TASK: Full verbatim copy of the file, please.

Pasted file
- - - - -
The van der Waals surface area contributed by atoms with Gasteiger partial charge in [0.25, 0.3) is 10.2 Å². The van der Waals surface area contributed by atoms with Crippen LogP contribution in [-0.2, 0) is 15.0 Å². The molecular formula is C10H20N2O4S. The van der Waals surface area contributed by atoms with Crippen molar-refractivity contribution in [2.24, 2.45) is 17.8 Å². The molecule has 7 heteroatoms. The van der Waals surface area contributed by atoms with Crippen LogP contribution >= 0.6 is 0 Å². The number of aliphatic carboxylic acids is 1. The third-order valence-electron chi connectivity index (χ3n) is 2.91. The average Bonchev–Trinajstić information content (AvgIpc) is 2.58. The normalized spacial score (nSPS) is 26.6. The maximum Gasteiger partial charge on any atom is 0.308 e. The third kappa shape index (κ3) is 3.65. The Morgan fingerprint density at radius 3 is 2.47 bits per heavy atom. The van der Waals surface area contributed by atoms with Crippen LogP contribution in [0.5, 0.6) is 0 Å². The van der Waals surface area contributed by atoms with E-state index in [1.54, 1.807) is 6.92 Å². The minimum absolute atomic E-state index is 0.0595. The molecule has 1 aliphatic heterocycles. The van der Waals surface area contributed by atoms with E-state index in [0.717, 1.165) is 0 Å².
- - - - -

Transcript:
The van der Waals surface area contributed by atoms with Gasteiger partial charge in [0.25, 0.3) is 10.2 Å². The van der Waals surface area contributed by atoms with Crippen LogP contribution in [-0.2, 0) is 15.0 Å². The molecular formula is C10H20N2O4S. The van der Waals surface area contributed by atoms with Crippen molar-refractivity contribution in [2.24, 2.45) is 17.8 Å². The molecule has 7 heteroatoms. The van der Waals surface area contributed by atoms with Crippen LogP contribution >= 0.6 is 0 Å². The number of aliphatic carboxylic acids is 1. The third-order valence-electron chi connectivity index (χ3n) is 2.91. The average Bonchev–Trinajstić information content (AvgIpc) is 2.58. The normalized spacial score (nSPS) is 26.6. The maximum Gasteiger partial charge on any atom is 0.308 e. The third kappa shape index (κ3) is 3.65. The Morgan fingerprint density at radius 3 is 2.47 bits per heavy atom. The van der Waals surface area contributed by atoms with Crippen LogP contribution in [0.5, 0.6) is 0 Å². The van der Waals surface area contributed by atoms with E-state index in [1.54, 1.807) is 6.92 Å². The minimum absolute atomic E-state index is 0.0595. The molecule has 1 aliphatic heterocycles. The van der Waals surface area contributed by atoms with E-state index in [0.717, 1.165) is 0 Å².